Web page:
On June 5, 2020, the Massachusetts Appeals Court reversed a Superior Court decision that would have precluded a plaintiff in a sexual harassment case from moving to dismiss her harasser’s specious counterclaims. The case is Rosario v. Caring Bees Healthcare, Inc. et al, Appeals Court No. 19-P-1223. After Attorneys Eric LeBlanc and Michaela May filed a sexual harassment lawsuit against a client’s former employer in the Suffolk Superior Court, the employer filed counterclaims seeking to derail Plaintiff’s suit; in Defendant’s twisted argument, Plaintiff had defamed him and caused him emotional distress by telling third parties about the harassment.
Under the Massachusetts “anti-SLAPP” (Strategic Litigation Against Public Participation) law, G.L. c. 231, § 59H, it is illegal for a person to engage in litigation with the primary objective of thwarting another’s rights to speak freely and seek legal recourse for wrongdoing. In cases such as Rosario, this means that accused abusers may not use the legal system as a cudgel to intimidate victims and ward off attempts to hold them accountable. Attorneys LeBlanc and May filed a motion under the anti-SLAPP law, seeking dismissal of the counterclaims filed by their client’s harasser, who was an owner of the company the plaintiff worked for. Defendant’s counterclaims, Attorneys LeBlanc and May argued, were not based in fact but were designed to prevent their client from continuing to engage in valid petitioning activity: seeking solace and justice after she was assaulted at work.
The Superior Court denied Plaintiff’s motion to dismiss Defendant’s counterclaims, opining that Defendant had filed them primarily to obtain relief for harm allegedly done to him, rather than to thwart his accuser’s right to seek relief. Attorneys LeBlanc and May filed an appeal brief with the Massachusetts Appeals Court, along with an amicus curiae (“friends of the court”) brief by the Massachusetts Employment lawyers Association, American Civil Liberties Union of Massachusetts, Lawyers for Civil Rights, Boston Area Rape Crisis Center, Union of Minority Neighborhoods, and Fair Employment Project.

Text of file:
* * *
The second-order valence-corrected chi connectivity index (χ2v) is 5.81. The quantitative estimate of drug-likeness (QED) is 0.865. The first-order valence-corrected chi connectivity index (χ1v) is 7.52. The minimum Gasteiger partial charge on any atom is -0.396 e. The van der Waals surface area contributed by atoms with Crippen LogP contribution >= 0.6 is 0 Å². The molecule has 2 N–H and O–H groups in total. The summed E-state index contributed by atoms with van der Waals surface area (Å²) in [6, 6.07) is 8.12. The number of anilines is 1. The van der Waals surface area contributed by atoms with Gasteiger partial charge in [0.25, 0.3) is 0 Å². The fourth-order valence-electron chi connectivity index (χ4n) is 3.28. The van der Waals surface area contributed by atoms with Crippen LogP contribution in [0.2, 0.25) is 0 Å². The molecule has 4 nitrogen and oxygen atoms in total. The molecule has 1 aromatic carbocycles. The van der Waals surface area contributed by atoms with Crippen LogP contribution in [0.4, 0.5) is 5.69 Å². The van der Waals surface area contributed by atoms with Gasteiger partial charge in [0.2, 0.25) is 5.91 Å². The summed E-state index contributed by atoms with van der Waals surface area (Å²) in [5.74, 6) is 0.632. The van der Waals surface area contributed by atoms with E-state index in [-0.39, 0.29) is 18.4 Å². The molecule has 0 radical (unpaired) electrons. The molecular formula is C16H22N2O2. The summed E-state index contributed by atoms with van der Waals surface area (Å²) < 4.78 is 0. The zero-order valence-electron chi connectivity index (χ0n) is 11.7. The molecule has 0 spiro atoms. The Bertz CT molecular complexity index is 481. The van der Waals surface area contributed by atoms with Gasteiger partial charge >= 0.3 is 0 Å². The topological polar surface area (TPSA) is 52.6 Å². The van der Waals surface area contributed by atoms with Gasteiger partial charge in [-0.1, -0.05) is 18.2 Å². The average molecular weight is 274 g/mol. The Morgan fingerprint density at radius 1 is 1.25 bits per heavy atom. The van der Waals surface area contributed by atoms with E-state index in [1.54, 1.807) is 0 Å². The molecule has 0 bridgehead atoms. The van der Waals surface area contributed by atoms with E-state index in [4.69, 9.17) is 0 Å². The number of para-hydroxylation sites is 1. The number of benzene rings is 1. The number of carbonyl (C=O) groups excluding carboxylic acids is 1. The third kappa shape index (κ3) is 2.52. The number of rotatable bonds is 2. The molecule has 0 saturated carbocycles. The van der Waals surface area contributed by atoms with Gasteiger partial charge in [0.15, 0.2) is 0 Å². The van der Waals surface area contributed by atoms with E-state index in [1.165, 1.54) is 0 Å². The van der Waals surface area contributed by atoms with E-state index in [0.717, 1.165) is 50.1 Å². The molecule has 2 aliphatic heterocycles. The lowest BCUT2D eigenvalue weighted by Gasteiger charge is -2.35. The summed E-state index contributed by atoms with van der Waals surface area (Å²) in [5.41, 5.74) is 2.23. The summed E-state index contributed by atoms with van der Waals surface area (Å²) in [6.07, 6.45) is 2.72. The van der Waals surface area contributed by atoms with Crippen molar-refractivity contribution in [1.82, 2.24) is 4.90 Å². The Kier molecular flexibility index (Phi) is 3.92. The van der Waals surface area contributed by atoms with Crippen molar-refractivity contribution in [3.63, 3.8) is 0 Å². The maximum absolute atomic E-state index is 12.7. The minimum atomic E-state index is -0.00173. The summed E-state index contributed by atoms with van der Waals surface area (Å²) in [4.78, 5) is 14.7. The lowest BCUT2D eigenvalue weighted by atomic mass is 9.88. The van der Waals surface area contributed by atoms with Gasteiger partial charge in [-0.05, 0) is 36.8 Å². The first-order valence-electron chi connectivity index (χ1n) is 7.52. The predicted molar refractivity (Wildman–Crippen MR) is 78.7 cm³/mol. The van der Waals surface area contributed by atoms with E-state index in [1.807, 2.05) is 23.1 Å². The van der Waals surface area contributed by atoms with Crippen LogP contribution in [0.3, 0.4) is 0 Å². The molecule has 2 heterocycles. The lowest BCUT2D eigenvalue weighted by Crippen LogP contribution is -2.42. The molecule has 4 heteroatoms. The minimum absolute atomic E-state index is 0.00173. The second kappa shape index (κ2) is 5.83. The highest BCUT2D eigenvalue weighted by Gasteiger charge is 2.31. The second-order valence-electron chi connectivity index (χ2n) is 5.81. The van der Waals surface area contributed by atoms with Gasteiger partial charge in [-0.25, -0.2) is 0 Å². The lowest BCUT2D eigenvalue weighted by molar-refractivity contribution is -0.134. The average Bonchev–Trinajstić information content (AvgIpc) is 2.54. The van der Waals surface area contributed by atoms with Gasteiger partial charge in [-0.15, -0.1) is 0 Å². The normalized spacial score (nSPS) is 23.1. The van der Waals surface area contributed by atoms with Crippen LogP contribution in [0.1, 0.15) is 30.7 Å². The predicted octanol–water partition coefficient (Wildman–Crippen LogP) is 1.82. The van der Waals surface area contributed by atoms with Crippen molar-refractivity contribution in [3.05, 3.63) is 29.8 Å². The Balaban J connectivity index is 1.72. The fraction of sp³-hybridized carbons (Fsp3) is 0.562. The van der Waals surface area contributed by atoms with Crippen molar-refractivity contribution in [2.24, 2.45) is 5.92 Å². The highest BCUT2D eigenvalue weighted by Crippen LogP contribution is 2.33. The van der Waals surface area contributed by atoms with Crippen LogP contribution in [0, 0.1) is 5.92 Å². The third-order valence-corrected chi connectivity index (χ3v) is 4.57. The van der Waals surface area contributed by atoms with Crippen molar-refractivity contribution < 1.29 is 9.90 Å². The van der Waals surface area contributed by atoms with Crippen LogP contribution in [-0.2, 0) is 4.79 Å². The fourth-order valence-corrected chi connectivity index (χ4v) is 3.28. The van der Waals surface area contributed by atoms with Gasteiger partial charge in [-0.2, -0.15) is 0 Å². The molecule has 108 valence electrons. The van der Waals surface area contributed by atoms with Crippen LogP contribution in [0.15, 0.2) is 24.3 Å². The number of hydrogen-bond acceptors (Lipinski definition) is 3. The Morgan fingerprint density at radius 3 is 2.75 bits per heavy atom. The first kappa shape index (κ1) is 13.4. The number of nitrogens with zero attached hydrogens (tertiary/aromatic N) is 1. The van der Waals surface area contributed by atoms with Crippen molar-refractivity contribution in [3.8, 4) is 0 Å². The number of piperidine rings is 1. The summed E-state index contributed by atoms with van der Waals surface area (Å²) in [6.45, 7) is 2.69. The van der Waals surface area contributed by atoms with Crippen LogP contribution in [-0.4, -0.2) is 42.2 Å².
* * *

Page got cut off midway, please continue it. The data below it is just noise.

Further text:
On May 7, 2020, the Appeals Court heard oral arguments from Attorney LeBlanc on behalf of the Plaintiff-Appellant and from Defendant-Appellees’ counsel in opposition to the appeal. Fortunately, the Appeals Court disagreed with the lower court’s conclusion; it determined that the Superior Court judge had not properly considered the nature and context of Defendant’s counterclaims before deciding that Defendant’s attempt to portray himself as the victim did not constitute a violation of the anti-SLAPP law.
The Superior Court must now revisit the plaintiff’s motion to dismiss her harasser’s counterclaims. Attorneys LeBlanc and May are hopeful that, upon reconsideration, the judge will reject this defendant’s use of the legal system to intimidate his victim. Such a decision would not only be just for the plaintiff; it would fortify the confidence of all victims of sexual harassment in Massachusetts that they will be treated fairly when they seek justice from the Commonwealth’s courts.